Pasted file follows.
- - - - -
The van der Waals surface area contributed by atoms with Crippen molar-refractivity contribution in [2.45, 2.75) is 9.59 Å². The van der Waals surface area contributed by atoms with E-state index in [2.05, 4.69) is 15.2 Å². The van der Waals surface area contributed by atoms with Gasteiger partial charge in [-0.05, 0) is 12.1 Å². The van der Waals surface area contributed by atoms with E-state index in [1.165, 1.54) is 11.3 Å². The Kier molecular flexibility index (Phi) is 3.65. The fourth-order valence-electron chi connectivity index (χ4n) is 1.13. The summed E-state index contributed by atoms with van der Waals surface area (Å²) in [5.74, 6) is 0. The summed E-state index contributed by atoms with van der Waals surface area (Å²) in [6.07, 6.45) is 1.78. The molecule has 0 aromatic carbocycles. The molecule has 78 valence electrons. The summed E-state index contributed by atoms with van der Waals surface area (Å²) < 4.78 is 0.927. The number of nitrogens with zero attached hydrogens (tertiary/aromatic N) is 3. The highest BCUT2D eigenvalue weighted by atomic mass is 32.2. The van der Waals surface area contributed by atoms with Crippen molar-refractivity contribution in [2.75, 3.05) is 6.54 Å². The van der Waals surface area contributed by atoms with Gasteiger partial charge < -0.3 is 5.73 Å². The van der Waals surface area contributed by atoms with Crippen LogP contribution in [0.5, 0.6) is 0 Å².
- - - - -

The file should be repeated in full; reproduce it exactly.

The van der Waals surface area contributed by atoms with Crippen molar-refractivity contribution in [2.45, 2.75) is 9.59 Å². The van der Waals surface area contributed by atoms with E-state index in [2.05, 4.69) is 15.2 Å². The van der Waals surface area contributed by atoms with Gasteiger partial charge in [-0.05, 0) is 12.1 Å². The van der Waals surface area contributed by atoms with E-state index in [1.165, 1.54) is 11.3 Å². The Kier molecular flexibility index (Phi) is 3.65. The fourth-order valence-electron chi connectivity index (χ4n) is 1.13. The summed E-state index contributed by atoms with van der Waals surface area (Å²) in [5.74, 6) is 0. The summed E-state index contributed by atoms with van der Waals surface area (Å²) in [6.07, 6.45) is 1.78. The molecule has 0 aromatic carbocycles. The molecule has 78 valence electrons. The summed E-state index contributed by atoms with van der Waals surface area (Å²) < 4.78 is 0.927. The number of nitrogens with zero attached hydrogens (tertiary/aromatic N) is 3. The highest BCUT2D eigenvalue weighted by atomic mass is 32.2. The van der Waals surface area contributed by atoms with Crippen molar-refractivity contribution in [2.75, 3.05) is 6.54 Å². The van der Waals surface area contributed by atoms with Gasteiger partial charge < -0.3 is 5.73 Å². The van der Waals surface area contributed by atoms with Crippen LogP contribution in [0.5, 0.6) is 0 Å².